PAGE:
Although supposedly the first phase of astronaut training through 1959 was to concentrate on academic studies in the eclectic new field of "space science," the astronauts did not relish book-learning at the expense of field trips, specialty assignments, and familiarization with the developing hardware. As soon as new training aids and partial simulators became available, they would make full use of them. Late in 1959, however, the only operable flight simulator was a crude "lash-up" of analog computers driving a cockpit panel display above a couch on an air-bearing floating platform at Langley. Gradually STG engineers Harold I. Johnson, Rodney F. Higgins, and George Guthrie built more sophistication into this special kind of Link trainer. By January 1960 they were calling it the Air Bearing Orbital Attitude Simulator. In use and development simultaneously through 1960, this machine slowly evolved into a major training aid called the ALFA (for "air lubricated free attitude" [or axis] ) trainer. McDonnell provided a capsule shell as an egress trainer in mid-February 1960. But the most valuable and  elaborate training aids were the two McDonnell-built simulators called "procedures trainers." One for team training at the Cape and another at Langley were installed and in use by April 1960. Through long hours of practice in these procedures trainers, the astronauts "overlearned" their tasks, as Jones had recommended, so that they would act almost reflexively during their mission sequence.
During the first year of the astronaut training program, the seven pilots heard approximately 50 hours of space science lectures given primarily by senior members of the Langley Research Center. Elementary mechanics and aerodynamics made up 10 hours of this time. Formal presentations in space physics took up 12 hours. Other courses included principles of guidance and control (4 hours), navigation in space (6 hours), elements of communications (2 hours), and basic physiology (8 hours). Each astronaut spent approximately 8 hours at Morehead Planetarium at the University of North Carolina on star recognition and practicing celestial navigation.41
"Phase Two" of the training program, based on simulation training and engineering involvement, was to begin with the new year. But concurrent developments, individual study, and personal practice in various areas complicated the astronauts' training calendar. At the end of one full year of assignment to STG, each of the seven had spent approximately 10 days in St. Louis at the McDonnell plant; five days in San Diego at the Convair/Astronautics factory; and two days each at the Cape, at Huntsville, at Edwards Air Force Base, in El Segundo at Space Technology Laboratories and the Air Force Ballistic Missile Division, and at the Goodrich plant in Akron. Each also spent one day at the Rocketdyne factory of North American Aviation to see the engines being produced for the Atlas, another day at the AiResearch shops to meet the makers of their environmental control systems, and yet another at the Los Angeles plant of a subcontractor, Protection, Incorporated, where individual headgear was being molded.42 These visits by the astronauts to the various industrial production lines were found to be so valuable in inspiring craftsmen and technicians at all levels to higher standards of workmanship that these personal contacts between producers and the astronaut-consumers became a regular feature of quality control programs. Grissom's simple remark on a visitation to Convair, "Do good work!" became a motto of incalculable value to every worker who heard it or shook his hand.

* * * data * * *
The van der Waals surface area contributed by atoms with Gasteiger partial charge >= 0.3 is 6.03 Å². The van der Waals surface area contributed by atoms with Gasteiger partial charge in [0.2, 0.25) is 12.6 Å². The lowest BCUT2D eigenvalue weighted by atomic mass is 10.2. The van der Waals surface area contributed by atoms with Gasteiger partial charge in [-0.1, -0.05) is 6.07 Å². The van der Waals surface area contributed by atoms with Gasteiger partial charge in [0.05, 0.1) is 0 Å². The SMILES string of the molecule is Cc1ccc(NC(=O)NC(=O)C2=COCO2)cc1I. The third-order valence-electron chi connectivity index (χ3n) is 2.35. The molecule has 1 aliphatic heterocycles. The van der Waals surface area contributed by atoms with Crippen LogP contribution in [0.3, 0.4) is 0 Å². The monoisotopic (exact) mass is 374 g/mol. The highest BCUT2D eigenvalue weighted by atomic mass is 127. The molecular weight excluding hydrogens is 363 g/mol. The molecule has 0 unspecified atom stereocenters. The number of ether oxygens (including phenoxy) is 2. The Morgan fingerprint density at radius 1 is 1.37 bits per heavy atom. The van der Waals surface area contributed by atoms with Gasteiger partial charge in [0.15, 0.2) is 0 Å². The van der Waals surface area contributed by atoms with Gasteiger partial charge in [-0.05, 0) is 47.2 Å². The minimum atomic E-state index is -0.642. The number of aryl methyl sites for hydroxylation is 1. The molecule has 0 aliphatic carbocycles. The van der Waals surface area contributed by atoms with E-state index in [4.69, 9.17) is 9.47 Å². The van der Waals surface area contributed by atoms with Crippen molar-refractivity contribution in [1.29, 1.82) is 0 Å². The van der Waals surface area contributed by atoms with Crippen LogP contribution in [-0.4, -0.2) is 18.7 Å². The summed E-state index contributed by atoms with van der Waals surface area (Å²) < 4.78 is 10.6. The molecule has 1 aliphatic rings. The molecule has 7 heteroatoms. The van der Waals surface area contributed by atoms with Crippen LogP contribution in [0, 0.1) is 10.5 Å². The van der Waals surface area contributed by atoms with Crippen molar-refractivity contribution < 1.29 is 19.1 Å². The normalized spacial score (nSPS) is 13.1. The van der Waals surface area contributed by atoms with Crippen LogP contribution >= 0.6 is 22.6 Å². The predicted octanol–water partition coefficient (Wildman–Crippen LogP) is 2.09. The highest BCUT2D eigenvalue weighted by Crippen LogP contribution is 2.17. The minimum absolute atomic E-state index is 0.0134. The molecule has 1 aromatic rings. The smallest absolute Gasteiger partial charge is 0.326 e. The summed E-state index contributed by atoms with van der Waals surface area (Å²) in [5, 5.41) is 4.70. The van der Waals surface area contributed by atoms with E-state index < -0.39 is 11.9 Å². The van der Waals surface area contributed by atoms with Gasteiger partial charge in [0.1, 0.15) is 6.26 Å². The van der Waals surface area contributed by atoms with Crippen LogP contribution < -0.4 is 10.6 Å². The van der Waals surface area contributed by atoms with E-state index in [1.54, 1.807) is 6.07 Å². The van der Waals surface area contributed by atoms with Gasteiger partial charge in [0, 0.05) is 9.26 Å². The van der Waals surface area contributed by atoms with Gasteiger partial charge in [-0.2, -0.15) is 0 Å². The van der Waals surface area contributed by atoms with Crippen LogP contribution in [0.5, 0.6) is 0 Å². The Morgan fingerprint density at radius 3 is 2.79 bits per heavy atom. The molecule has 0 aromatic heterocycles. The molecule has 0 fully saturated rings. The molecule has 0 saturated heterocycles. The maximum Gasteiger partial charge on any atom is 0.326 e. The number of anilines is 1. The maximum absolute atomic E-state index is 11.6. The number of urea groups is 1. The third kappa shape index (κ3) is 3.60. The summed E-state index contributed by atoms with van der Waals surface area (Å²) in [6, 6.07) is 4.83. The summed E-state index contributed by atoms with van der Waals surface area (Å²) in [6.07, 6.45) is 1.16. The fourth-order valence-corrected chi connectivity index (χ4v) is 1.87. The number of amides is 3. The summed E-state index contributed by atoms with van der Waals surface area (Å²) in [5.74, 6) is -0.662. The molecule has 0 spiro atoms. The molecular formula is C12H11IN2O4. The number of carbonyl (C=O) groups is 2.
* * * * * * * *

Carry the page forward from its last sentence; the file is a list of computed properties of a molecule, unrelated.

The astronauts also made many field trips to Government installations for familiarization with specific conditions of space flight. In addition to the training for high accelerations on the centrifuges at Johnsville, Dayton, and Pensacola, training for zero acceleration - weightlessness - was distilled from the short parabolic hops that were flown in C-131s at Wright-Patterson Air Force Base and in F-100 aircraft at the School of Aviation Medicine in San Antonio. Closer to their Langley home, the astronauts mastered scuba diving at the Naval Amphibious Base near Norfolk; at their home base swimming pool they practiced floating fully suited. Also immersions in a Langley test tank gave them the sensation of neutral buoyancy. Both at Dayton and Philadelphia the astronauts borrowed military  facilities to experience reduced ambient pressures in decompression chambers. For conditioning to withstand high heating rates, the astronauts were toasted in the Air Crew Equipment Laboratory ovens and in a "human calorimeter" at the National Institute of Mental Health at Bethesda. Two facilities at Pensacola, the "rotating room" and the "human disorientation device," provided some experience with induced vertigo. But for complex tumbling experiences, each astronaut spent some time at NASA's Lewis Center in Cleveland, in the curious test device called the "MASTIF." Finally, each man learned to know his own idiosyncrasy to high concentrations of carbon dioxide by experiments also done at Bethesda.